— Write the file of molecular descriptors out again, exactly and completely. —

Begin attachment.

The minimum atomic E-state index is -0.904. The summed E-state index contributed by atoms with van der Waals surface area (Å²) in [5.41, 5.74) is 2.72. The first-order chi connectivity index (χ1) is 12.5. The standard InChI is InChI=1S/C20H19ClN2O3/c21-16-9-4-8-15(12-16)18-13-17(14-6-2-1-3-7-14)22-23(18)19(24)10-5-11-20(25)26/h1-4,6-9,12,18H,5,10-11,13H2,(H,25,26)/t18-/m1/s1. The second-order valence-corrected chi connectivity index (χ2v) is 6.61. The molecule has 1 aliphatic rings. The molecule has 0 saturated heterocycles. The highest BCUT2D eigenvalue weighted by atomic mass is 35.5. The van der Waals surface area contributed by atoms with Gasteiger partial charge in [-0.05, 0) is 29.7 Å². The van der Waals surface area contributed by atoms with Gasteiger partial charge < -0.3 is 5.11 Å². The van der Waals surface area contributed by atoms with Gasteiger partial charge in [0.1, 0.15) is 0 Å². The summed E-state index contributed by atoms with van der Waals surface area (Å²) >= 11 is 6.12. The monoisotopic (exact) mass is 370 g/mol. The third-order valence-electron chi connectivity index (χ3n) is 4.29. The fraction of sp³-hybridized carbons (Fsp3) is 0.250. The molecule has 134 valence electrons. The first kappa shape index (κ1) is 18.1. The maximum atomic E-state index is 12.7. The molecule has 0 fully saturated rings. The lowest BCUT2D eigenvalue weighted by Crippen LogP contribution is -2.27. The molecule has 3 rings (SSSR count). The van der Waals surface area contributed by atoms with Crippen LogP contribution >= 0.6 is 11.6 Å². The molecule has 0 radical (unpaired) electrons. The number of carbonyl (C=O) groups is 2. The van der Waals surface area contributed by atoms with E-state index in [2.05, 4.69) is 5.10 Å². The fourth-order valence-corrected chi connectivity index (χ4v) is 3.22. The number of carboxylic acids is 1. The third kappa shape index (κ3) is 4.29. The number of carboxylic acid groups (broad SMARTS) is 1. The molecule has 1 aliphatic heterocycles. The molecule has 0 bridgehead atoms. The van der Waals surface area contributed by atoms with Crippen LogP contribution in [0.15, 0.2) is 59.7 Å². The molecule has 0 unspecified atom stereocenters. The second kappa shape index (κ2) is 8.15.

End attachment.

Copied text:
The minimum atomic E-state index is -0.904. The summed E-state index contributed by atoms with van der Waals surface area (Å²) in [5.41, 5.74) is 2.72. The first-order chi connectivity index (χ1) is 12.5. The standard InChI is InChI=1S/C20H19ClN2O3/c21-16-9-4-8-15(12-16)18-13-17(14-6-2-1-3-7-14)22-23(18)19(24)10-5-11-20(25)26/h1-4,6-9,12,18H,5,10-11,13H2,(H,25,26)/t18-/m1/s1. The second-order valence-corrected chi connectivity index (χ2v) is 6.61. The molecule has 1 aliphatic rings. The molecule has 0 saturated heterocycles. The highest BCUT2D eigenvalue weighted by atomic mass is 35.5. The van der Waals surface area contributed by atoms with Gasteiger partial charge in [-0.05, 0) is 29.7 Å². The van der Waals surface area contributed by atoms with Gasteiger partial charge < -0.3 is 5.11 Å². The van der Waals surface area contributed by atoms with Gasteiger partial charge in [0.1, 0.15) is 0 Å². The summed E-state index contributed by atoms with van der Waals surface area (Å²) >= 11 is 6.12. The monoisotopic (exact) mass is 370 g/mol. The third-order valence-electron chi connectivity index (χ3n) is 4.29. The fraction of sp³-hybridized carbons (Fsp3) is 0.250. The molecule has 134 valence electrons. The first kappa shape index (κ1) is 18.1. The maximum atomic E-state index is 12.7. The molecule has 0 fully saturated rings. The lowest BCUT2D eigenvalue weighted by Crippen LogP contribution is -2.27. The molecule has 3 rings (SSSR count). The van der Waals surface area contributed by atoms with Crippen LogP contribution >= 0.6 is 11.6 Å². The molecule has 0 radical (unpaired) electrons. The number of carbonyl (C=O) groups is 2. The van der Waals surface area contributed by atoms with E-state index in [2.05, 4.69) is 5.10 Å². The fourth-order valence-corrected chi connectivity index (χ4v) is 3.22. The number of carboxylic acids is 1. The third kappa shape index (κ3) is 4.29. The number of carboxylic acid groups (broad SMARTS) is 1. The molecule has 1 aliphatic heterocycles. The molecule has 0 bridgehead atoms. The van der Waals surface area contributed by atoms with Crippen LogP contribution in [0.15, 0.2) is 59.7 Å². The molecule has 0 unspecified atom stereocenters. The second kappa shape index (κ2) is 8.15.